Just three years later, the Cowboys crushed Buffalo 52–17 in Super Bowl XXVII, 30–13 the next, and took Pittsburgh two years later. They won the three by a comically lopsided score of 119 to 47. Besides quick strike and ground-it-out offense, Dallas’ defenders included Ken Norton Jr., Maryland, Jim Jeffcoat, Charles Haley, Tony Tolbert and Woodson.
Dallas led the league in parties in the locker room, but all was forgiven. “Super Bowls act as a big headache pill for the city of Dallas,” said cornerback Kevin Smith. “No matter how we behaved, the people would forgive us. Why? Because we gave them Super Bowls.”
6. New England
Tom Brady Driving
New England won three titles in four years, eaking out each by three points. They lost to the Giants by three in 2007 and by four in 2011. They have thus played in more thrilling Super Bowls than any other team.
As Brady drove toward a second Super Bowl victory against Carolina, a Pats’ defender, slumped in exhaustion, bellowed, “We’re not losing because we have Tom Brady.” The game deadlocked at 29 with 1:08 remaining, Brady played the drive of two years before—when, against 14-point favorite St. Louis, he completed five passes for 53 yards before Adam Vinatieri kicked a 48-yard field goal with 0:07 remaining for a 20–17 victory. Now he mixed slants to Troy Brown and Deion Branch to reach the 23-yard line. Vinatieri booted a 41-yarder for a 32–29 victory.
By 2004 New England had won a record 21 straight games and opposed Philadelphia. First they dunked the Colts 20–3. Against Philly, Brady hit 23 of 33 for 236 yards and was not intercepted in his third straight Super Bowl. While Ravens’ coach John Harbaugh insists that the Pat’s three championships have been “stained” due to “Spygate,” the lasting image of this New England team is Brady, driving naturally.
7. Maddux and Martinez
Strong Arms in Cheating Times
“Home runs were once special,” Reggie Jackson said in a sonorous voice. He described taking his daughter to the Hall of Fame and pointing proudly to his 1993 bronze plaque reading: “563 home runs rank sixth on the all-time list.” He returned years later. He then ranked thirteenth, behind five pharmaceutically enhanced imposters who used performance enhancing drugs: Barry Bonds, Sammy Sosa, Mark McGwire, Rafael Palmiero and Alex Rodriguez. Jackson was suspended by the Yankees, his employer, for claiming, truthfully, that Rodriguez’s home run totals were tainted.
All told, 21 of the last 80 MVP and Cy Young Award winners tested positive for performance enhancing drugs. Against this quarter-century backdrop of cheating, highest praise goes to Greg Maddux and Pedro Martinez. In 2000 Martinez posted an ERA of 1.74, 2.84 times better than the league average of 4.91—the best ratio since 1900. His career mark of 219–100 (.687) is second only to Whitey Ford (.690) among 200-game winners since 1900. Like Martinez, Greg Maddux was a tour de force of surgical precision. He won 15 or more in a record 17 consecutive years. Will any active pitcher match his four consecutive Cy Young Awards, from 1992 through 1995 or his 355 career wins?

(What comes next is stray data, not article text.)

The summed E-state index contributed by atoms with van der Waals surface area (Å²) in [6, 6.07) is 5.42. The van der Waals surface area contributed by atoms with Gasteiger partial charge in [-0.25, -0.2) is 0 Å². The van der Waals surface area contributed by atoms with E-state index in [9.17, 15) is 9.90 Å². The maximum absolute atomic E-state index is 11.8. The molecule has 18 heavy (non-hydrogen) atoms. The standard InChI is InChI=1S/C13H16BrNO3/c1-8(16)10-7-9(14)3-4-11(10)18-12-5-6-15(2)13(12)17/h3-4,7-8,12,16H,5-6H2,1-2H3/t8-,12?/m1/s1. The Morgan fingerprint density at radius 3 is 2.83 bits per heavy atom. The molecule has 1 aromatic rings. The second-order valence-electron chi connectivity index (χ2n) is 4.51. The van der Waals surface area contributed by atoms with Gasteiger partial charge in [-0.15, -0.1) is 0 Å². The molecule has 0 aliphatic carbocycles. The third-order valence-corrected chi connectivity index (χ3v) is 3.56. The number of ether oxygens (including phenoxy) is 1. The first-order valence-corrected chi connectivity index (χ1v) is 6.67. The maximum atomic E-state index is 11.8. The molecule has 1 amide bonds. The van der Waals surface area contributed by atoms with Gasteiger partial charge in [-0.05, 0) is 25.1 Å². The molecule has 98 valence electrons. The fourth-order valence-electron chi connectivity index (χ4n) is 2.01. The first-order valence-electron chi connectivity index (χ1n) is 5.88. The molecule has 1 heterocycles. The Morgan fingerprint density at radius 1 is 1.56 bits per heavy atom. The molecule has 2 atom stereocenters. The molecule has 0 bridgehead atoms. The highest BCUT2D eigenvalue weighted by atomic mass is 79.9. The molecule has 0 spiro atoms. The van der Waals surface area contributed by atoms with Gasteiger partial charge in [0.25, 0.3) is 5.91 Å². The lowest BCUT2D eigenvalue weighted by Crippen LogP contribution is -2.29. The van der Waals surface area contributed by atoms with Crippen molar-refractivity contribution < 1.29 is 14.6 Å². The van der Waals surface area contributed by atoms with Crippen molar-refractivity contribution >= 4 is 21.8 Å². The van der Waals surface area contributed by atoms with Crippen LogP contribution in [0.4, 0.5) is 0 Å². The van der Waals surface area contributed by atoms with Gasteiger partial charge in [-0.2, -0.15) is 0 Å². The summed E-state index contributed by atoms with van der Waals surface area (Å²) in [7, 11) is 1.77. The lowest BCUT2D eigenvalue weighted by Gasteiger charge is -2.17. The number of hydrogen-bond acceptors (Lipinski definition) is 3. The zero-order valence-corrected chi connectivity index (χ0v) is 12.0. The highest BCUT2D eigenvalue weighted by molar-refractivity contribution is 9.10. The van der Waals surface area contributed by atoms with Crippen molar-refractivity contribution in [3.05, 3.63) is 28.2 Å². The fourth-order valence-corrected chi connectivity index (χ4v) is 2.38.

The Last Hoops Trifecta
In this millennium of basketball parity, Los Angeles was the exception, running off three titles from 2000 through 2002. For those fond of insisting that Kobe Bryant is Jordan’s equal, I offer these title years as Exhibit A. The indomitable Laker was Shaquille O’Neal, who won all three finals MVPs and eliminated the Pacers, the Sixers and the Nets, who couldn’t stop him with a tuna net and a pistol.
The Lakers lured Phil Jackson out of retirement. The Zen Master believed that O’Neal could play a more complete game, especially with rebounding and defense. O’Neal posted an MVP season. Los Angeles steamrolled playoff opponents at a 15–1 clip in 2001. In 2002 O’Neal averaged 36 points and 12 rebounds against a tag team of Nets centers totaling 47 fouls on Shaq. Los Angeles won the last trifecta, even if Indiana, Philadelphia and New Jersey weren’t historic opponents.
9. Serena Williams
“Beauty Queen” read the text in a national magazine promoting the “fortnight at Wimbledon.” Maria Sharapova was shown kissing a Wimbledon plate. An old photo really, since the 6'2" femme fatale by way of Ngayan, Russia, hasn’t held that particular plate since 2004. Any hopes that she would buss the silver fell short again, as losing in the fourth round spared her the indignity of flailing at a lethal first serve rising to 126 miles per hour, courtesy of Serena Jameka Williams.
As muskets gave way to rifles, so did the tennis we once knew give way to Williams. The dainty serve-and-volley style of yesteryear appears like a museum curiosity now.
In a chilly eviction of Victoria Azarenka in the semis at Wimbledon, Serena served a record 24 aces. “Two of the greatest shots of all time are Federer’s forehand and Serena’s serve,” McEnroe observed. She completed the rout by beating Agnieszka Radwanska. In the Olympics Williams laid an unholy butt whipping on Sharapova 6–0, 6–1 in the finals. Sharapova looked flummoxed, utterly. “When she’s fit, when she wants something, no one can stop her,” said broadcaster Mary Carillo. Williams finished two months of magic, winning the U.S. Open, overcoming a 5–3 deficit in the third set to beat Azarenka for her fifteenth grand slam title. She trails only Steffi Graff (22), Martina Navratilova and Chris Evert (18 each) in the open era.
10. Detroit Redwings
Cups Runneth Over